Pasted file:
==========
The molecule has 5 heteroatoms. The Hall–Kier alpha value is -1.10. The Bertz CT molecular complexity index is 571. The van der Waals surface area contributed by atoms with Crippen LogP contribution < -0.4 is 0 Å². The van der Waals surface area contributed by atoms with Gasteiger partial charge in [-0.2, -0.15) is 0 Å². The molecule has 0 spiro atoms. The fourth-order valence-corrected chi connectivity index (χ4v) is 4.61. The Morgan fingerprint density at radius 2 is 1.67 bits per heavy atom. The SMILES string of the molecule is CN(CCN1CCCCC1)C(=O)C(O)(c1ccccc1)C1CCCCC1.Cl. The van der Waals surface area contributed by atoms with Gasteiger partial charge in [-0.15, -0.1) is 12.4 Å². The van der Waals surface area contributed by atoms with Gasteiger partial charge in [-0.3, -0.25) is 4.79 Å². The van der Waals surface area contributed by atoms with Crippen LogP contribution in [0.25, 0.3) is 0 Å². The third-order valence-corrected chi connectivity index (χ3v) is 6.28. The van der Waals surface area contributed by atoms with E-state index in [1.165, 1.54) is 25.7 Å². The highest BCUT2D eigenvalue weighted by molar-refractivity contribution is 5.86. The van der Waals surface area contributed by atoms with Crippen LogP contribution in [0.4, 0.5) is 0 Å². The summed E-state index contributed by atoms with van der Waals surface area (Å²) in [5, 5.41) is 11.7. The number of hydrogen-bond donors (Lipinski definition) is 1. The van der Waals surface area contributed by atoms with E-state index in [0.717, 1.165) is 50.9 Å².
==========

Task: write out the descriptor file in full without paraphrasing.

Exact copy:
The molecule has 5 heteroatoms. The Hall–Kier alpha value is -1.10. The Bertz CT molecular complexity index is 571. The van der Waals surface area contributed by atoms with Crippen LogP contribution < -0.4 is 0 Å². The van der Waals surface area contributed by atoms with Gasteiger partial charge in [-0.2, -0.15) is 0 Å². The molecule has 0 spiro atoms. The fourth-order valence-corrected chi connectivity index (χ4v) is 4.61. The Morgan fingerprint density at radius 2 is 1.67 bits per heavy atom. The SMILES string of the molecule is CN(CCN1CCCCC1)C(=O)C(O)(c1ccccc1)C1CCCCC1.Cl. The van der Waals surface area contributed by atoms with Gasteiger partial charge in [-0.15, -0.1) is 12.4 Å². The van der Waals surface area contributed by atoms with Gasteiger partial charge in [-0.3, -0.25) is 4.79 Å². The van der Waals surface area contributed by atoms with Crippen LogP contribution in [0.25, 0.3) is 0 Å². The third-order valence-corrected chi connectivity index (χ3v) is 6.28. The van der Waals surface area contributed by atoms with E-state index in [1.165, 1.54) is 25.7 Å². The highest BCUT2D eigenvalue weighted by molar-refractivity contribution is 5.86. The van der Waals surface area contributed by atoms with Crippen LogP contribution in [0.4, 0.5) is 0 Å². The summed E-state index contributed by atoms with van der Waals surface area (Å²) in [5, 5.41) is 11.7. The number of hydrogen-bond donors (Lipinski definition) is 1. The van der Waals surface area contributed by atoms with E-state index in [0.717, 1.165) is 50.9 Å².